Blood loss occurs when the worms use the well developed buccal capsule to attach themselves to the intestinal  mucosa and submucosa (specially the duodenum and first portion of the jejunum) and contract the muscular esophagus to  create negative pressure, which sucks a plug of tissue into their buccal capsules.

There is damage of small areas of the mucosa producing punctate hemorrhages and at the same time they draw blood from the mucosa.

Capillaries and arterioles are ruptured not only mechanically but also chemically, through the action of hydrolytic enzymes.

To ensure blood flow, the adult hookworms release anticlotting agents.

Some red cells undergo lysis, thereby releasing hemoglobin, which is digested by a cascade of hemoglobinases that line the gut of the parasite.

The major clinical manifestations of hookworm disease are the consequences of chronic intestinal blood loss.

Iron-deficiency anemia occurs and hypoalbuminemia develops when blood loss exceeds the intake and reserves of host iron and protein.

Morphological changes in the small intestine in hookworm disease include villous atrophy and crypt hyperplasia. 

These changes and the malabsorptive state that is commonly present are probably unrelated to the infection.

When severe anaemia occurs in young children, it retards growth as well as well as sexual and mental development.

The presence of characteristic ova in stools, establishes the diagnosis.

Serologic tests are available but play little role in clinical diagnosis.

The term "hookworm disease" refers primarily to the iron-deficiency anemia that results from moderate or heavy infection.

In the passage through lungs, petecheal hemorrhages and areas of transient bronchopneumonia are produced.

Blood loss occurs when the worms use the well developed buccal capsule to attach themselves to the intestinal  mucosa and submucosa (specially the duodenum and first portion of the jejunum) and contract the muscular esophagus to  create negative pressure, which sucks a plug of tissue into their buccal capsules.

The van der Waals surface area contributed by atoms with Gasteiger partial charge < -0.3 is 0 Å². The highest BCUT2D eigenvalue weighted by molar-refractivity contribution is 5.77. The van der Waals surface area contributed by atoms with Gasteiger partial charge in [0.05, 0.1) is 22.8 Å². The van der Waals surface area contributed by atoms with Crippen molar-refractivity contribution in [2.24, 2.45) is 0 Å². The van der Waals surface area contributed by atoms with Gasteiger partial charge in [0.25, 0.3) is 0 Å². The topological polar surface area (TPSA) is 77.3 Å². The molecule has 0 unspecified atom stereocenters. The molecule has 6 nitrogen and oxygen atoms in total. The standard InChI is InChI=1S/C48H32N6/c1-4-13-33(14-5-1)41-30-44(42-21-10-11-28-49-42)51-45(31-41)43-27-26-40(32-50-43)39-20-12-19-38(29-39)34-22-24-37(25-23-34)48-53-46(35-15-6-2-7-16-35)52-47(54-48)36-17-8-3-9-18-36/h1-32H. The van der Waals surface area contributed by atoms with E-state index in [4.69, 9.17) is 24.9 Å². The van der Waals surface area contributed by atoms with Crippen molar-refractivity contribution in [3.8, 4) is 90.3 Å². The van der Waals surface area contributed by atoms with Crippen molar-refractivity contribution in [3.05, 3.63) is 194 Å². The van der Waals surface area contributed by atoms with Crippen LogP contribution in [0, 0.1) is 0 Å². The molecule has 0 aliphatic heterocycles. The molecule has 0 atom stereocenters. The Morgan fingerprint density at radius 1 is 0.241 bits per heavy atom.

There is damage of small areas of the mucosa producing punctate hemorrhages and at the same time they draw blood from the mucosa.

Capillaries and arterioles are ruptured not only mechanically but also chemically, through the action of hydrolytic enzymes.

To ensure blood flow, the adult hookworms release anticlotting agents.

Some red cells undergo lysis, thereby releasing hemoglobin, which is digested by a cascade of hemoglobinases that line the gut of the parasite.

The major clinical manifestations of hookworm disease are the consequences of chronic intestinal blood loss.

Iron-deficiency anemia occurs and hypoalbuminemia develops when blood loss exceeds the intake and reserves of host iron and protein.

Morphological changes in the small intestine in hookworm disease include villous atrophy and crypt hyperplasia. 

These changes and the malabsorptive state that is commonly present are probably unrelated to the infection.

When severe anaemia occurs in young children, it retards growth as well as well as sexual and mental development.

The presence of characteristic ova in stools, establishes the diagnosis.

Serologic tests are available but play little role in clinical diagnosis.

 

Further reading:

A study of risk factors for intestinal helminth infections using epidemiological and anthropological approaches

A history of hookworm vaccine development.

Nine cases of hookworm infection in the small intestine detected by capsule endoscopy.

Human Hookworm Infection in the21st century

Hookworm infections in human and laboratory animals--differences and similarities in immune responses.

Soil-transmitted helminth infections: ascariasis, trichuriasis, and hookworm.

New technologies for the control of human hookworm infection.

Hookworm infection.

 

 

Dr Sampurna Roy  MD

Consultant  Histopathologist (Kolkata - India)